• Versioning – WordPress shouldn’t be versioned. Any plugin you install from WordPress.org should not be versioned. If you are making a custom theme, that should get it’s own repository (hey, look at Stash and all it’s repos we can create). If you are making a custom plugin, that should also get it’s own repo. This promotes re-usability and good coding practices. Deployment of theme/plugin updates is as easy as checking out the latest version or git-pulling.
  • Deployment – Initial deployment of a WordPress site is just like moving a staging site to the live server for the [Custom] CMS. After that, deploying code updates to custom plugins and themes is just a git pull/checkout of a tag. This could easily be streamlined with the use of Fabric or Capistrano.
  • Modules / Custom Post Types – The [Custom] CMS has a pretty nice way of creating basic custom content via modules and the scaffolding. WordPress has custom post types, and several different plugins for creating them on the fly. My current favorite is Advanced Custom Fields (http://www.advancedcustomfields.com/)
  • Theme Inheritance – As mentioned before, WordPress has LOTS of themes. Nearly any one of them can be used as a base theme, saving front-enders a ton of time getting base CSS and templates set up.
  • ORM – WordPress has a weak ORM. Hopefully you can use WordPress’ features enough that you can write minimal SQL. On the bright side, you’ll have some nicely optimized queries ;) This is also why you should use the right tool for the job. If you have to interact with the database so much that you need an ORM, you should probably be using a framework.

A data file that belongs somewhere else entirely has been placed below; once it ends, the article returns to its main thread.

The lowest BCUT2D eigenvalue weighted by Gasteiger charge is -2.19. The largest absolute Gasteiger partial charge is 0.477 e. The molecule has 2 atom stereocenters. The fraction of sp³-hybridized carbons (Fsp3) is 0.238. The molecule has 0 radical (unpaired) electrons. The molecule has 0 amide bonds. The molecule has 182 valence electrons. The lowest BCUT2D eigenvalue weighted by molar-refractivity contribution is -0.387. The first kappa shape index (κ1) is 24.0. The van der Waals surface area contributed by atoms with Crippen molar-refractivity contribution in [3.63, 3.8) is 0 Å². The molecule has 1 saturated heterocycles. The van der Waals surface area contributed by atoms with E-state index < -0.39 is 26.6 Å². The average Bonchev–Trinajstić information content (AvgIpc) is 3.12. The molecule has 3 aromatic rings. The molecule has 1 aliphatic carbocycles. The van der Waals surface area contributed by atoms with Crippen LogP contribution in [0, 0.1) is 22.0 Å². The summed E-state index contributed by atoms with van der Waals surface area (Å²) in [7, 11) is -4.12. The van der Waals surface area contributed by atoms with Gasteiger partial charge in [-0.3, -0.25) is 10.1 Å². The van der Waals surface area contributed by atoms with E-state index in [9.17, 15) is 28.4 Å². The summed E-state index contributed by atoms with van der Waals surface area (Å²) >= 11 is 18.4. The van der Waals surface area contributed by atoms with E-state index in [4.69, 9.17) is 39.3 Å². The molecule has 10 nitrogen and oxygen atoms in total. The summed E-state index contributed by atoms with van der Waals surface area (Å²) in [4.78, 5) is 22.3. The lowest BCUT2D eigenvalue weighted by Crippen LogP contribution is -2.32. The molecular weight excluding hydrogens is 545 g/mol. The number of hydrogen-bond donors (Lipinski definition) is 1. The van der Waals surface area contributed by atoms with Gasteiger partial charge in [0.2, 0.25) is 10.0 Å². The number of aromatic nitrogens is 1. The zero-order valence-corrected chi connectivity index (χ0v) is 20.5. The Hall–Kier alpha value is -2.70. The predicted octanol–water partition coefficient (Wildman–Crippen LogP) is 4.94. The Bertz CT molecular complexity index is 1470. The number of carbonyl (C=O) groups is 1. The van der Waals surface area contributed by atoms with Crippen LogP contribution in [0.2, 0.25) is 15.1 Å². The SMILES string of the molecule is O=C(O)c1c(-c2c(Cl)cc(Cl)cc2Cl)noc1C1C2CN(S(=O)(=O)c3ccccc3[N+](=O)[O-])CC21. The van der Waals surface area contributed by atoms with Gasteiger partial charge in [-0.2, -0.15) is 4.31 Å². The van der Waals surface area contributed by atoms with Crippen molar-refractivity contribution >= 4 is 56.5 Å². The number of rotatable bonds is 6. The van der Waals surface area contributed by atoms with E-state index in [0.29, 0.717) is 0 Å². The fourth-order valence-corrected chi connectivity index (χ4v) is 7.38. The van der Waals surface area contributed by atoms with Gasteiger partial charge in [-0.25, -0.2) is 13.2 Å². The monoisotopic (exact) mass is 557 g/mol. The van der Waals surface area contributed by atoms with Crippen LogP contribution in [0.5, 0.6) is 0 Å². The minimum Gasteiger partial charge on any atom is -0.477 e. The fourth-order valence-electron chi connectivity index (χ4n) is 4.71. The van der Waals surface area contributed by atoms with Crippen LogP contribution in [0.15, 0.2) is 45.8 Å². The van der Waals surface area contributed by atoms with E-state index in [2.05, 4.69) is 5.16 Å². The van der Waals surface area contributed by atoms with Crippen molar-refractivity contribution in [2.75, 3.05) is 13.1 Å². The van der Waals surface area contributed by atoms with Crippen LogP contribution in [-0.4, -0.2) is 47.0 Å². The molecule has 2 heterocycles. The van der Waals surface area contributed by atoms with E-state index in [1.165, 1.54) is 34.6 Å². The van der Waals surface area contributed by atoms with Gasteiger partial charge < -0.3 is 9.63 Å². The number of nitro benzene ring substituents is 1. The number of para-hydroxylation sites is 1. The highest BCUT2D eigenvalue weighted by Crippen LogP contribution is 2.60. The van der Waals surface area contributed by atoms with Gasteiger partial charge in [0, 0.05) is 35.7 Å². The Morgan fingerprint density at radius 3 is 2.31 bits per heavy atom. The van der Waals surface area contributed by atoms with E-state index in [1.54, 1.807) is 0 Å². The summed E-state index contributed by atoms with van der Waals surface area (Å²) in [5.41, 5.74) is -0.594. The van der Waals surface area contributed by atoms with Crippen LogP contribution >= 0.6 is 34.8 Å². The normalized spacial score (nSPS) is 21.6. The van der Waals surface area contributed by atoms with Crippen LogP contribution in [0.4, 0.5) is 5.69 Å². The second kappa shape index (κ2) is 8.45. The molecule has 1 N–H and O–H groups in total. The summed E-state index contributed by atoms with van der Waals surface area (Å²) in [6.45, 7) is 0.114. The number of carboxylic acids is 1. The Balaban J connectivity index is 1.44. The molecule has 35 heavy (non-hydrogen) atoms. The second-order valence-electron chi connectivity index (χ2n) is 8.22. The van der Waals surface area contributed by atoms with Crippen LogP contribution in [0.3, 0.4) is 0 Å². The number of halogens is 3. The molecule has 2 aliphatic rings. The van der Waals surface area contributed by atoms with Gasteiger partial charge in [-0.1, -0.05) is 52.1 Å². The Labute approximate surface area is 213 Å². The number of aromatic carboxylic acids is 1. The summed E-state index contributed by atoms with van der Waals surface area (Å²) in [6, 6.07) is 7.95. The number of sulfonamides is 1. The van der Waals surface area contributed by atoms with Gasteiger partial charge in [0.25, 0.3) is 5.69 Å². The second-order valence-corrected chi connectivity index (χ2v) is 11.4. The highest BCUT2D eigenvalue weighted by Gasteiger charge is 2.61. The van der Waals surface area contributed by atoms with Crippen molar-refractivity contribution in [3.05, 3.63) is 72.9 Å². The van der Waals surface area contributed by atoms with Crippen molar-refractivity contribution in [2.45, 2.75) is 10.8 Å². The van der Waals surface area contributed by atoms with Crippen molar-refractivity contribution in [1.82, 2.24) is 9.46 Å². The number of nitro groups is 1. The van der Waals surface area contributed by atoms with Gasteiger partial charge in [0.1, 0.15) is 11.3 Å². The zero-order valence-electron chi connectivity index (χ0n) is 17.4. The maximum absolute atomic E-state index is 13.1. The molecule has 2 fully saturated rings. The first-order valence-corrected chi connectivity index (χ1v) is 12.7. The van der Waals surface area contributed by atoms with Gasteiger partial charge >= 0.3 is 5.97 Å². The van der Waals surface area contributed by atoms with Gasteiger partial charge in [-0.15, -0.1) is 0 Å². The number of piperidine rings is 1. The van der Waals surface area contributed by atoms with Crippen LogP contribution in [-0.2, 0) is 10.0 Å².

• Testing – WordPress core is fully unit and integration tested. The majority of premium plugins and popular plugins are tested as well. Plugins can easily be tested using PHPUnit, and their interfaces can be tested using Behat.
  • Developing as a Team – WIth a sane Git strategy (custom plugins and themes versioned only) developing as a team is a non-issue. In the past, having the whole project under version control caused serious issues when there was more then one developer.
  • Database Migrations – Just as with [Custom] CMS, if you have complex migration that destroys data you’ll need to handle the migration yourself. http://codex.wordpress.org/Creating_Tables_with_Plugins has more info. If the migration isn’t destructive, you can use the wp_delta method to handle it for you.
  • Environment Abstraction – WordPress does a great job of not caring about what version of PHP you’re on. So long as you are PHP >= 5.2.4 and MySQL >= 5.0.0, you’re all set